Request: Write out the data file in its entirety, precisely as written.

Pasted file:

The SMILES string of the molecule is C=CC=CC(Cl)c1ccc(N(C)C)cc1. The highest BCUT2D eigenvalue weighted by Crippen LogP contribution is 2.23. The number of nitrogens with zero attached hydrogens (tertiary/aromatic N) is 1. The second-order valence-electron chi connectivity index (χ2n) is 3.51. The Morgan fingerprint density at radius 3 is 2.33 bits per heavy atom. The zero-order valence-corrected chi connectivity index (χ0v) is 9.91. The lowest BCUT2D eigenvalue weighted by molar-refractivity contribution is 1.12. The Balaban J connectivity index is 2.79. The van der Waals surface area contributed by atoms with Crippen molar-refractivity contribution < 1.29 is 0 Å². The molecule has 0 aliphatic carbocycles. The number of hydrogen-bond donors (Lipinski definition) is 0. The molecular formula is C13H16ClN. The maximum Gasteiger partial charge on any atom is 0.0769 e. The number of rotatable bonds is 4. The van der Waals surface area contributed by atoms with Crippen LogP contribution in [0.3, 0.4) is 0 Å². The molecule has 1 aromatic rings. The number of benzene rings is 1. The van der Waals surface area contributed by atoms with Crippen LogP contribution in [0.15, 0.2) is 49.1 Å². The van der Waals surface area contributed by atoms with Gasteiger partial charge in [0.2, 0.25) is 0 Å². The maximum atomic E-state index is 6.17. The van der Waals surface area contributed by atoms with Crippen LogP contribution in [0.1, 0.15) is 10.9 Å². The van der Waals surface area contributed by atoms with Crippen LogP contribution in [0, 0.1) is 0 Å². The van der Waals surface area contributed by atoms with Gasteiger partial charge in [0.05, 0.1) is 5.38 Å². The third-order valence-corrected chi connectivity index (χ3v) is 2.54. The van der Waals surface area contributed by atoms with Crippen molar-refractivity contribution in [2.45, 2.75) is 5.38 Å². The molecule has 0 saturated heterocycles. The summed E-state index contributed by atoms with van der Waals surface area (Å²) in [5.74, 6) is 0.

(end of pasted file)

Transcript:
The SMILES string of the molecule is C=CC=CC(Cl)c1ccc(N(C)C)cc1. The highest BCUT2D eigenvalue weighted by Crippen LogP contribution is 2.23. The number of nitrogens with zero attached hydrogens (tertiary/aromatic N) is 1. The second-order valence-electron chi connectivity index (χ2n) is 3.51. The Morgan fingerprint density at radius 3 is 2.33 bits per heavy atom. The zero-order valence-corrected chi connectivity index (χ0v) is 9.91. The lowest BCUT2D eigenvalue weighted by molar-refractivity contribution is 1.12. The Balaban J connectivity index is 2.79. The van der Waals surface area contributed by atoms with Crippen molar-refractivity contribution < 1.29 is 0 Å². The molecule has 0 aliphatic carbocycles. The number of hydrogen-bond donors (Lipinski definition) is 0. The molecular formula is C13H16ClN. The maximum Gasteiger partial charge on any atom is 0.0769 e. The number of rotatable bonds is 4. The van der Waals surface area contributed by atoms with Crippen LogP contribution in [0.3, 0.4) is 0 Å². The molecule has 1 aromatic rings. The number of benzene rings is 1. The van der Waals surface area contributed by atoms with Crippen LogP contribution in [0.15, 0.2) is 49.1 Å². The van der Waals surface area contributed by atoms with Gasteiger partial charge in [0.2, 0.25) is 0 Å². The maximum atomic E-state index is 6.17. The van der Waals surface area contributed by atoms with Crippen LogP contribution in [0.1, 0.15) is 10.9 Å². The van der Waals surface area contributed by atoms with Crippen LogP contribution in [0, 0.1) is 0 Å². The van der Waals surface area contributed by atoms with Gasteiger partial charge in [0.05, 0.1) is 5.38 Å². The third-order valence-corrected chi connectivity index (χ3v) is 2.54. The van der Waals surface area contributed by atoms with Crippen molar-refractivity contribution in [2.45, 2.75) is 5.38 Å². The molecule has 0 saturated heterocycles. The summed E-state index contributed by atoms with van der Waals surface area (Å²) in [5.74, 6) is 0.